A good hook can draw listeners in, but bad sound quality can drive them away. From mics to headphones, we've gathered all the best podcast gear you need for recording professional-quality audio.
I’ve been a contributing editor for PCMag since 2011. Before that, I was PCMag’s lead audio analyst from 2006 to 2011. Even though I’m a freelancer now, PCMag has been my home for well over a decade, and audio gear reviews are still my primary focus. Prior to my career in reviewing tech, I worked as an audio engineer—my love of recording audio eventually led me to writing about audio gear.
Whether you’re just getting started or looking to upgrade your podcast recording setup, gathering all the requisite gear can seem daunting. After all, a good pair of studio headphones and a top-notch microphone can set you back a hefty chunk of change. The sheer variety of options doesn’t help matters, either.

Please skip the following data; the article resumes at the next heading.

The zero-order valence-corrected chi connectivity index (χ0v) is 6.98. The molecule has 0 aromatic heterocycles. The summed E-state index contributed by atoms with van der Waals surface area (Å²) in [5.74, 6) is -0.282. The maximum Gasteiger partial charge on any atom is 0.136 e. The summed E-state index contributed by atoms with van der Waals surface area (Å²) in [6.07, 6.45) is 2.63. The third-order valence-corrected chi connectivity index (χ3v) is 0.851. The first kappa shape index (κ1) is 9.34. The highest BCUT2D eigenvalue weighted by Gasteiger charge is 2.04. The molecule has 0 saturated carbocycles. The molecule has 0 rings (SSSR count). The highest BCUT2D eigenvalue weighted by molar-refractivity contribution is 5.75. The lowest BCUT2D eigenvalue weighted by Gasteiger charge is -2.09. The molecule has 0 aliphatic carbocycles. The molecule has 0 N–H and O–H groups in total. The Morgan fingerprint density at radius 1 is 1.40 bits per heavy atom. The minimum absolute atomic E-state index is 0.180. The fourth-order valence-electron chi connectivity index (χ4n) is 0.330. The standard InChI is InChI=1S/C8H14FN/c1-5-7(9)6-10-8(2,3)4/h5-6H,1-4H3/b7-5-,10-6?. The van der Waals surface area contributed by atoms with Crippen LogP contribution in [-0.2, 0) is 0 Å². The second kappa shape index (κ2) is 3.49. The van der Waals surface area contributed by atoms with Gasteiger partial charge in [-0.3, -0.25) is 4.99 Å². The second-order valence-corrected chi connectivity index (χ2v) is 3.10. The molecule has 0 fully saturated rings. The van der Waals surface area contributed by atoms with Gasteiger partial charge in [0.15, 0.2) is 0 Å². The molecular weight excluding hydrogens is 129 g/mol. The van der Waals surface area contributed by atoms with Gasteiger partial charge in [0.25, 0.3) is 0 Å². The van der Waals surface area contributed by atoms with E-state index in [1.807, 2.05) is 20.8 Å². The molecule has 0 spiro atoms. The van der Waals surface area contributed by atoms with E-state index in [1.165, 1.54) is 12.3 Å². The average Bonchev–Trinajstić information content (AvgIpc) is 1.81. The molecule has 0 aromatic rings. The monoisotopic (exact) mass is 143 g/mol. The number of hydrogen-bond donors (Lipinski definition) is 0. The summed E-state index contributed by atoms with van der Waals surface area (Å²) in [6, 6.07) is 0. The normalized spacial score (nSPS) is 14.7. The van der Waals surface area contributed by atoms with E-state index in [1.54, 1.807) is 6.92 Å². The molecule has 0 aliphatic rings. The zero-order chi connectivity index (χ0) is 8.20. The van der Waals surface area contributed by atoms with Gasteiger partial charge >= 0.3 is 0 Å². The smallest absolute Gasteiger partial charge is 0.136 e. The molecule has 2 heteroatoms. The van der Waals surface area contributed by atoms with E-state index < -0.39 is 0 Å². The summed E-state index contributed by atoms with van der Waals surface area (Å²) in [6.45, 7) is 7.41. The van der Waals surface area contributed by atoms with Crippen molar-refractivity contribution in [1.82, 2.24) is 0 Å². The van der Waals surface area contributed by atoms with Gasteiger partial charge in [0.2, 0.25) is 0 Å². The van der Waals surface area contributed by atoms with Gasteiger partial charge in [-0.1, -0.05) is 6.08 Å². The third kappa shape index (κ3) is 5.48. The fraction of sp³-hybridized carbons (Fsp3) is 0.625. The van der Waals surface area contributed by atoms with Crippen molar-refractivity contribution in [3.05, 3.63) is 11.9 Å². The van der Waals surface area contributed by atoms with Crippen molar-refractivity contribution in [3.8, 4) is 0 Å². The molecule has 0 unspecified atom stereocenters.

Thankfully, you don’t need to spend a fortune to seriously upgrade the quality of your recordings (although you certainly can). Here, we’ve gathered some of our favorite options for home recording studios across a range of budgets. Whatever mic you choose will help you record crisp, broadcast-style vocals, and all of the headphones can reproduce audio accurately without leaking sound. Beyond mics and headphones, we also include some accessories, such as desktop mic arms, cables, mixing stations, and audio interfaces to help you achieve the most professional podcast setup possible.
High-End USB Mic
The Apogee HypeMiC takes USB mic recording to another level, applying analog compression to the signal before digitally converting it. That means you get the convenience of USB connectivity, along with the gain and compression of an analog signal, in one easy-to-use package. The HypeMiC isn’t ideal for purists who likely prefer the XLR route, but if you’re fine with USB connectivity, this is an excelent option from an industry titan that specializes in analog-to-digital conversion.
Budget-Friendly USB Mic